A question about shape_predictor training
I have used all the parameters according to the paper "one millisecond ..." to train a shape predictor using HELEN dataset. The result seems reasonable, I get a 0.015 training error and a 0.061 test error. However, there is still a gap compared with the paper, which reported a test error of 0.049. I have tried several parameter combination but there is always a performance gap. I was wondering if your test result for 68 points shape prediction got comparable performance with the paper. And which do you think would be the most likely to be neglected parameters for an experiment?

Davis King said...

That's what I remember getting as well. I was never able to reproduce the 0.049 from the paper.

DAXIA said...

After modifying an error in preparing the bounding box I get the error rate 0.054 or 0.055, still a gap here. Thanks for your information.

HChu said...

Thanks for the excellent work. I tried SVM regression, it's really easy to use compared to LibSVM.

In real production code, we would like to have the dimension of the problem dynamically determined which is not easy when it's a template parameter. I tried to use std::valarray or boost::ublas::vector, but neither would work. Is it possible to do so in the current release?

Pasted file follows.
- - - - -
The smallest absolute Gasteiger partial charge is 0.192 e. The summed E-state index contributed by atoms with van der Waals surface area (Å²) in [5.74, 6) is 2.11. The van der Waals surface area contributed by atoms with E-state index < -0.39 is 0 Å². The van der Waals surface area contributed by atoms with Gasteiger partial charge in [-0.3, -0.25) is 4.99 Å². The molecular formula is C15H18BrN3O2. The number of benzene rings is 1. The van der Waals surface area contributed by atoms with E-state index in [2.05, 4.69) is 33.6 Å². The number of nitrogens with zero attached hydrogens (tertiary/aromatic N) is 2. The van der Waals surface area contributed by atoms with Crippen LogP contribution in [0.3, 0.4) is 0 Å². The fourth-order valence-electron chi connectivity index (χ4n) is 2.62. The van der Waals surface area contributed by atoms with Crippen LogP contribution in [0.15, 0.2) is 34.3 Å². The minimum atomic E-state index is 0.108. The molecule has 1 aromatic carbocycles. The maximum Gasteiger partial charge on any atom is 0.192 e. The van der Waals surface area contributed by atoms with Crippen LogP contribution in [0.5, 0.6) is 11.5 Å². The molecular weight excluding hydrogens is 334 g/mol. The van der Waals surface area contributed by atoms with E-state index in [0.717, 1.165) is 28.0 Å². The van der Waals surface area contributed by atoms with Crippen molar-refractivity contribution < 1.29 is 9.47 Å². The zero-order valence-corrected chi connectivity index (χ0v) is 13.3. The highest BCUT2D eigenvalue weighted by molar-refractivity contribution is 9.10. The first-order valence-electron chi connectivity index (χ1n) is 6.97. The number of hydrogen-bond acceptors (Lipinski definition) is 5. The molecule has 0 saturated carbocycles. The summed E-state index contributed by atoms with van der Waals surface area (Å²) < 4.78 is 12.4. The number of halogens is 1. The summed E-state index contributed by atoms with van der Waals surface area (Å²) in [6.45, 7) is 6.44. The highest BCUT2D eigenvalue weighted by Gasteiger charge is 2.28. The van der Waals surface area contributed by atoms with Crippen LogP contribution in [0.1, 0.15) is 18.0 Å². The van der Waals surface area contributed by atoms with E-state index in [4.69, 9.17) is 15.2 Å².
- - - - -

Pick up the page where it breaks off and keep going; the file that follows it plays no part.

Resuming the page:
Davis King said...

http://dlib.net/faq.html#HowdoIsetthesizeofamatrixatruntime

HChu said...

Thank you very much. matrix works.

I have a comment regarding central difference. It's better to replace
der(i) = (delta_plus - delta_minus)/(2*eps);
by
der(i) = (delta_plus - delta_minus)/((old_val+eps)-(old_val-eps));

Davis King said...

Yeah, that's probably a good idea. Do you want to test it out, see what kind of numerical effect it has, and submit a pull request on github? :)

HChu said...

I have performed extensive numerical experiments in the past which show that the formula I suggested is better by comparing with analytical derivatives. The reason is that the arguments you pass to the function are xp = fl(x0+eps) and xm = fl(x0-eps) which are rarely representable as floating point numbers. If |x0| is not extremely small xp-xm will be exact according to Sterbenz lemma, but very unlikely to be equal to 2*eps. Such a technique is used in reputable optimization libraries.